“Those missions would’ve happened anyways, with or without us. But because we were there, allied casualties were greatly diminished — no, eliminated entirely. You need only to look to Captain Feng’s current condition to see what happens when a spec ops team goes on a mission without us.”
Saito felt a twinge of both anger and regret. Mote’s insinuation that CSF-1 was useless without the Eximius Vir stung, but he had a point. Considering how easily Mote had fended off Telregina, it was entirely likely that even just one member of the Eximius Vir could have prevented Captain Feng from losing his Ciei. But even so… to hear Mote making these points, of all people, was painful for Saito. Did he honestly, truly believe what he was saying — that conscription was the right move? Or had Saito simply managed to unintentionally indoctrinate him?
“You can’t… you can’t seriously be saying what I think you’re saying,” Kate muttered with a scowl. “This is…! If SERRCom wanted Chaotics so fucking bad, then why can’t they just go to Nimalia, huh? We’re supposed to be all fucking buddy-buddy, why not fucking show something for it?!”
“You know the answer to that,” Mote responded. “SERRCom needs to reduce its dependence on its allies, not increase it. We lean heavily on the Nimalian Union and the NSD as is, we can’t ask for more. If anything, we need to be asking for less.”
“Bitch please, if anything, the Nimalians should be asking us for shit! We’re the ones who gave them fucking Subspace Drives, and other tech reverse-engineered from the Genesis!”
“Much of that tech designed by you, might I add. You’ve never complained about working on SERRCom research projects before. In fact, I can’t even count the number of times that you got mad at me or others for trying to get in between you and your work! So what’s different now?”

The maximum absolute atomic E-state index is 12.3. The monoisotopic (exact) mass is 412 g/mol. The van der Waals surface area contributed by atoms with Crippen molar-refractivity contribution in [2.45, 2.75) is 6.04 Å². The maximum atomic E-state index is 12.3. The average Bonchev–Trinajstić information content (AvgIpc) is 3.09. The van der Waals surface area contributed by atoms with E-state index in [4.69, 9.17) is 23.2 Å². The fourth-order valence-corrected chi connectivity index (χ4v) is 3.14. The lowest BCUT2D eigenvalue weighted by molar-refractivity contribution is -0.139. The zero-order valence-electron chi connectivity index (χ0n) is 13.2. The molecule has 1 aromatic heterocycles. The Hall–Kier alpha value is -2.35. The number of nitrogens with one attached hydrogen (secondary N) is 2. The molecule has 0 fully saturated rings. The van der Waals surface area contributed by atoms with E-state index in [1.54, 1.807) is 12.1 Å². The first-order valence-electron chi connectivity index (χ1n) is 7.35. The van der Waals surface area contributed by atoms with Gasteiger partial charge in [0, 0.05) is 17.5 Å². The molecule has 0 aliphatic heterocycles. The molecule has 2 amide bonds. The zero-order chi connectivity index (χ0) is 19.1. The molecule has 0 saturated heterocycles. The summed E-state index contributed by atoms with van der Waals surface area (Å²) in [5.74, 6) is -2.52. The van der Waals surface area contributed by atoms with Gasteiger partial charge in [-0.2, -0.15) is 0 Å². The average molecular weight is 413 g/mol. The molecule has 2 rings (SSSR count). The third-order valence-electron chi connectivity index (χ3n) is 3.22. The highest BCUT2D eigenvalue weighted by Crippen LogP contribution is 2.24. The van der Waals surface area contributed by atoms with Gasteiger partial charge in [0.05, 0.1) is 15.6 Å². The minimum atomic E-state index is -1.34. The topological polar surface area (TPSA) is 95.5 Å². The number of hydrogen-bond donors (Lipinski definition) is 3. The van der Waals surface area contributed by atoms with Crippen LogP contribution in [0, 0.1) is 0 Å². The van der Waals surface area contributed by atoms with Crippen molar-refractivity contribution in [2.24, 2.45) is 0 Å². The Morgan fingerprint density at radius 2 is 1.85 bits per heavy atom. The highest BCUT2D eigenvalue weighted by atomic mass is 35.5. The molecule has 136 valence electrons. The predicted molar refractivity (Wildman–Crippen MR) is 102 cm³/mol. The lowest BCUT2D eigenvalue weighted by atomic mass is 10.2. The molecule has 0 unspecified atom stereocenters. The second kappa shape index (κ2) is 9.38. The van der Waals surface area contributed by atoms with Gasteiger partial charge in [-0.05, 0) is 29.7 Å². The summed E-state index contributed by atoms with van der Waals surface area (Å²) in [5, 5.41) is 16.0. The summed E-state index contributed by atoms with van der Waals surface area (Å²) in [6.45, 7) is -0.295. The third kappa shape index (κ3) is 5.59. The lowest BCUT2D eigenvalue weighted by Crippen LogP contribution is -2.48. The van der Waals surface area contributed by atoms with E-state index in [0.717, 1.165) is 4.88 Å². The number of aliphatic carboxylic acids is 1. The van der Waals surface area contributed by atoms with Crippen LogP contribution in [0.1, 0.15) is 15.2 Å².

“Are you fucking kidding me?! I could be working on my own fucking projects right now, on Earth, sitting in a beach-side condo under the sun! I could have a boyfriend! I could be running my own fucking business! My ideas could be making billions, but since I was whisked away as a fucking child, now everything I do has to be for ‘the man’! I don’t get any fucking credit for this shit!”
“So that’s why you’re angry? Because you weren’t permitted to live a life of decadence and fame?”
“That’s…! Well, yes, but also… I mean, do you really need an argument for how fucking wrong this is?!”
“You always need a justification for your opinions. Long-term decisions made on nothing but emotions and gut feelings are worthless.”
“Isn’t that exactly what SERRCom did when they pressed us into service? They had no fucking way of knowing that we’d be as powerful as we are!”
“It wasn’t a gut feeling, it was a rational choice. And the fact that SERRCom has conscripted the new recruits shows that their decisions are consistent, not emotional.”
“Consistent? Is that what you fucking get out of all this? You don’t care that our rights were fucking trampled, do you? All you care about is this stupid dumbass ‘greater good’!”